Results for "DSP"

D-Link WiFi Smart Plug tracks smart home energy use

D-Link WiFi Smart Plug tracks smart home energy use

D-Link has waded into the smart plug market, taking on the DIY smart home with the new WiFi Smart Plug DSP-W215, which not only allows for remote control of a plugged in appliance, but monitoring of its power consumption. The adapter - along with its companion apps for iOS and Android - slots in-between a regular AC outlet and your appliance of choice, whether that be an air-conditioning unit, lamp, or a TV, and can even watch out for potential overheating.

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Japan mobiles to receive email warning terror alerts and more

Japan mobiles to receive email warning terror alerts and more

Ever since the Tsunami and Nuclear Disaster that struck Japan in 2011, the authorities have been actively carrying out mock tweet-evacuation-drills and sending alerts to citizens using modern day technology. From April 1st, the Japanese Fire and Disaster Management Agency will be implementing a new system that will automatically send out email alerts to mobile phones, regarding any ballistic missile launches, terror attacks and other eventualities.

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HTC One M8 Review (2014)

HTC One M8 Review (2014)

The new HTC One (M8) needs to succeed, and HTC is taking no chances. As well as an even sleeker design, innovative Duo camera, and clever software enhancements, HTC is drastically cutting the waiting time, putting the new One up for sale from today across all four major US carriers as well as in select international markets. It's clear HTC has learned from its mistakes with the original One, but does the new One M8 deliver enough to give the company the edge this time around? Read on for the full SlashGear review.

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This is the new HTC One M8

This is the new HTC One M8

HTC has been teasing the new HTC One for some weeks now, and the curtain has finally been lifted on the 2014 flagship. Refining the unibody design of the original One, and maintaining HTC's offbeat approach to photography tech, the new One adds Duo Camera to the mix as well, in addition to throwing in not only unlocked and developer versions, but a Google Play Edition too. Read on for the highlights.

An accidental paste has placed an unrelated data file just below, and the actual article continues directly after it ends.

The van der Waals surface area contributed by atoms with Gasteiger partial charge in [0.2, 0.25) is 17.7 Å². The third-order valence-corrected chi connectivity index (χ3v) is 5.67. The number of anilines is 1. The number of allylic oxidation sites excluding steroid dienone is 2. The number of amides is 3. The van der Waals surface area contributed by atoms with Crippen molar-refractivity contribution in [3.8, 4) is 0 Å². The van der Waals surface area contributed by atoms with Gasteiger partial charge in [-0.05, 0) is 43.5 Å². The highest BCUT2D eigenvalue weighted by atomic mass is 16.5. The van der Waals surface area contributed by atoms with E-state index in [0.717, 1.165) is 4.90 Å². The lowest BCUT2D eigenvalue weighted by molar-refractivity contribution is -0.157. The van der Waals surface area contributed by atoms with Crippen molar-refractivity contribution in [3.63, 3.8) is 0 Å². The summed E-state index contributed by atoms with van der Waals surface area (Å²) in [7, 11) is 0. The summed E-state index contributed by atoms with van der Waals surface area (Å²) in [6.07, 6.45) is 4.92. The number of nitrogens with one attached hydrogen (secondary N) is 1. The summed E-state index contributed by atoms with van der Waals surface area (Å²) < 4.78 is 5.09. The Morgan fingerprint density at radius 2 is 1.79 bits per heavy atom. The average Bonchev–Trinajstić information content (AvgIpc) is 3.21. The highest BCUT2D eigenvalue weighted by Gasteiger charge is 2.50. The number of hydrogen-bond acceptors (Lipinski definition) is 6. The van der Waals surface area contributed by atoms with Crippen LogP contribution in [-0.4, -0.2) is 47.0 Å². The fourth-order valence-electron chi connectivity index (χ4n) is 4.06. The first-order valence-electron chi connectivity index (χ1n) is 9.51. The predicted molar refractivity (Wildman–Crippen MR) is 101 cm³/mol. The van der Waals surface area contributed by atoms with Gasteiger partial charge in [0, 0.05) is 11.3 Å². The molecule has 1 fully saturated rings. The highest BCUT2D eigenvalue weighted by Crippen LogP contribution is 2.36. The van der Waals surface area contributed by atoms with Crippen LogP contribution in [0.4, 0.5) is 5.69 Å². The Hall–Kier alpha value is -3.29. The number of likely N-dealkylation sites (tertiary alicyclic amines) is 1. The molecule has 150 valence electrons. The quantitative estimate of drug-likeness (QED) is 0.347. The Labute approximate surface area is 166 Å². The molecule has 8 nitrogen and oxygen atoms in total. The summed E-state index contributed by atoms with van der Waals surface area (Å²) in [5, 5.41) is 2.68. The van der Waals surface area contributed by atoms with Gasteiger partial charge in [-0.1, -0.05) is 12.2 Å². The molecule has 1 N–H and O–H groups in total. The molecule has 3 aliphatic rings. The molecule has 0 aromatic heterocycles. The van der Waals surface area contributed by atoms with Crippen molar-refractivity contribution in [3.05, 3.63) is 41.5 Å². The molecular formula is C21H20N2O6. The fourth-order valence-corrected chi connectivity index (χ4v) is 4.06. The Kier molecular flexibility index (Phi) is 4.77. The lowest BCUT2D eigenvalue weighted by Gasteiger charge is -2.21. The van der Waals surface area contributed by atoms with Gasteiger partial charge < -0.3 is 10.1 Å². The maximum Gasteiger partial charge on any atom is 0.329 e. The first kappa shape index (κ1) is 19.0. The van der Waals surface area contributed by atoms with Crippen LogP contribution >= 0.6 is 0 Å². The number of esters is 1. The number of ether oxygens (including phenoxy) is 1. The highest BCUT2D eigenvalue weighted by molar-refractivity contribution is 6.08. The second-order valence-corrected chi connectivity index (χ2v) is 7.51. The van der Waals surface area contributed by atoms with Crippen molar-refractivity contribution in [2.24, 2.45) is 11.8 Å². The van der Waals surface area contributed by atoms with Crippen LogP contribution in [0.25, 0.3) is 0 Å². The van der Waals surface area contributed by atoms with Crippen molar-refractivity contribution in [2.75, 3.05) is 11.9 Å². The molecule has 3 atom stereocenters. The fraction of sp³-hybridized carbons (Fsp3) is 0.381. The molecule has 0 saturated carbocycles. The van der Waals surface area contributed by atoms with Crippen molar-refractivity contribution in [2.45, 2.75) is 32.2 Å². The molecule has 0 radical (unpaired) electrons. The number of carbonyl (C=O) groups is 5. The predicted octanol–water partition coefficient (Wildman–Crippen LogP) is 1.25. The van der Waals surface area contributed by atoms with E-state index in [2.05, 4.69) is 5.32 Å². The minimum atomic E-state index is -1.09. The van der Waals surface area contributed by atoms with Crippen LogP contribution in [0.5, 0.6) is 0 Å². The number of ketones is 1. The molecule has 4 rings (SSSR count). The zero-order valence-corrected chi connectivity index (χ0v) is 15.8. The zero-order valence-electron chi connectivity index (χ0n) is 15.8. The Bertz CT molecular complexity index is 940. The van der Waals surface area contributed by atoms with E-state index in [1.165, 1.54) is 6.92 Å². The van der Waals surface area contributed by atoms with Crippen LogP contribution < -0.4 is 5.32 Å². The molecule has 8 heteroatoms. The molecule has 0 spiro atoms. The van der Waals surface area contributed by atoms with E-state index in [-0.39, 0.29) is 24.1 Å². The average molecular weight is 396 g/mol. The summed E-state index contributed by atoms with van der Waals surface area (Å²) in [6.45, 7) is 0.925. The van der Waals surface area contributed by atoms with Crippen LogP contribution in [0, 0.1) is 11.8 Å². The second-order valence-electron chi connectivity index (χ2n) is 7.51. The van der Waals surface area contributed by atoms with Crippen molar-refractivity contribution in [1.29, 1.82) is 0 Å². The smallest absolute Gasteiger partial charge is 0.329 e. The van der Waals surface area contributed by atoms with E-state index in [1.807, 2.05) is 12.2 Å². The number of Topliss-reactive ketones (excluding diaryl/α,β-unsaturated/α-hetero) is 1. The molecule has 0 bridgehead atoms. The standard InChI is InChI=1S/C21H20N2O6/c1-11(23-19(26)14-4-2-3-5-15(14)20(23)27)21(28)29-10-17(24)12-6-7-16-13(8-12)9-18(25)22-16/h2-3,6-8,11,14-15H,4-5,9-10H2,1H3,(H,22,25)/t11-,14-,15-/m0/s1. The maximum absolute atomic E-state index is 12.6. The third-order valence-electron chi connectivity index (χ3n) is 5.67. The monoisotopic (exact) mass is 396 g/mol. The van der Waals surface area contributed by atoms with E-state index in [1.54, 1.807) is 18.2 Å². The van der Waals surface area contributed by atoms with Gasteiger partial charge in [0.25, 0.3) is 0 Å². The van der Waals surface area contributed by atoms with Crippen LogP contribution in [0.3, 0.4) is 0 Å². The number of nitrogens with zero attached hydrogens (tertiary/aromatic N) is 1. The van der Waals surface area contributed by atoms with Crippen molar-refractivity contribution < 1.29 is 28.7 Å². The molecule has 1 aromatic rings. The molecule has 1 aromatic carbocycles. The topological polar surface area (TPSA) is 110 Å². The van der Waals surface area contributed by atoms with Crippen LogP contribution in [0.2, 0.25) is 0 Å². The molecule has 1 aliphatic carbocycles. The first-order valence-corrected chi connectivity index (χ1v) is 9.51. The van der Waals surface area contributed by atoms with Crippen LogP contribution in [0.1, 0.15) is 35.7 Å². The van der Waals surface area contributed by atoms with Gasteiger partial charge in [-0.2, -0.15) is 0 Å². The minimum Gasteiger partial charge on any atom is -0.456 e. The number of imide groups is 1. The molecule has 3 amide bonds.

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Galaxy S5 processor detailed: Qualcomm Snapdragon 801 worldwide

Galaxy S5 processor detailed: Qualcomm Snapdragon 801 worldwide

Today Qualcomm has stepped forward to reveal the fact that they will be powering the insides of the Samsung Galaxy S5 with their Qualcomm Snapdragon 801 mobile SoC. While we’re not certain that this chipset will be powering the Samsung Galaxy S5 in all regions for all releases of this handset, it’s certainly a big win for the processor maker as this handset will be released on a global scale this upcoming season. Based on what we’ve seen in early (pre-final software, mind you) benchmarks, Qualcomm’s processor power is the one to beat here on the Galaxy S5.

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Nokia Lumia Icon Review

Nokia Lumia Icon Review

Verizon has needed a new Windows Phone 8 flagship, and Nokia was the obvious choice to deliver it. Don't mistake the Lumia Icon for a side-thought in Nokia's smartphone schemes, however. On paper, at least, it takes the key things we loved from AT&T's Lumia 1520, and distills them down to a more hand-friendly scale. Does reality live up to those high expectations? Read on for the SlashGear review.

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Google Chromebox for Meetings aims to usurp enterprise with Chrome OS

Google Chromebox for Meetings aims to usurp enterprise with Chrome OS

Google has revealed Chromebox for Meetings, it's attempt to further push Chrome OS into the enterprise by offering a simpler way for multiple people to collaborate. Offered as a $999 kit including a Core i7 Chromebox - such as the ASUS Chromebox announced this month, though models from Dell and HP are also in the works - a noise-canceling microphone, 1080p autofocus HD camera, and double-sided remote with a QWERTY keyboard, Chromebox for Meetings plugs into an existing display or projector and can, Google claims, be up and running in minutes. We caught up with Google to find out more.

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Folded Space suggests Blu-ray could work with “billions of colors”

Folded Space suggests Blu-ray could work with “billions of colors”

There's a bit of technology being introduced this week by the folks at Folded Space that they suggest will allow "Deep Color Content Encoding" that'd be fully backwards-compatible with existing Blu-ray players, allowing 12 bits per color rather than the current 8. This bit of tech would allow studios to release Blu-ray disks compatible with today's most current systems that work with far, far deeper color application than the best available right now. This could be very good news for the Ultra-HD/4K television and display market, to be sure.

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